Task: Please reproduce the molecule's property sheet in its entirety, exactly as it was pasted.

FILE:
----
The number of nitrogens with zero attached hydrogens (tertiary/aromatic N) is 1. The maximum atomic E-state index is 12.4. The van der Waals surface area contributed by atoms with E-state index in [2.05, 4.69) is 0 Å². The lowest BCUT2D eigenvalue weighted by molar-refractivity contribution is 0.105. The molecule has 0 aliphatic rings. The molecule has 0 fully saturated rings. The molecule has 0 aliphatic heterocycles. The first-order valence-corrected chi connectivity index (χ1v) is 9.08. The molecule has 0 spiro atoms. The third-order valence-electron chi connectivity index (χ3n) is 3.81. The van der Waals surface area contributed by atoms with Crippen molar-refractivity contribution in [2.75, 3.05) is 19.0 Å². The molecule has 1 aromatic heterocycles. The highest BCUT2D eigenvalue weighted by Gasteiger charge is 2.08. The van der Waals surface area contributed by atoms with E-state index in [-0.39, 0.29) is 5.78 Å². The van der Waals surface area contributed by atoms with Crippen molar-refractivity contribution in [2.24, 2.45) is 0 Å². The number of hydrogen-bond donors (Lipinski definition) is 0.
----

The number of nitrogens with zero attached hydrogens (tertiary/aromatic N) is 1. The maximum atomic E-state index is 12.4. The van der Waals surface area contributed by atoms with E-state index in [2.05, 4.69) is 0 Å². The lowest BCUT2D eigenvalue weighted by molar-refractivity contribution is 0.105. The molecule has 0 aliphatic rings. The molecule has 0 fully saturated rings. The molecule has 0 aliphatic heterocycles. The first-order valence-corrected chi connectivity index (χ1v) is 9.08. The molecule has 0 spiro atoms. The third-order valence-electron chi connectivity index (χ3n) is 3.81. The van der Waals surface area contributed by atoms with Crippen molar-refractivity contribution in [2.75, 3.05) is 19.0 Å². The molecule has 1 aromatic heterocycles. The highest BCUT2D eigenvalue weighted by Gasteiger charge is 2.08. The van der Waals surface area contributed by atoms with E-state index in [-0.39, 0.29) is 5.78 Å². The van der Waals surface area contributed by atoms with Crippen molar-refractivity contribution in [2.24, 2.45) is 0 Å². The number of hydrogen-bond donors (Lipinski definition) is 0.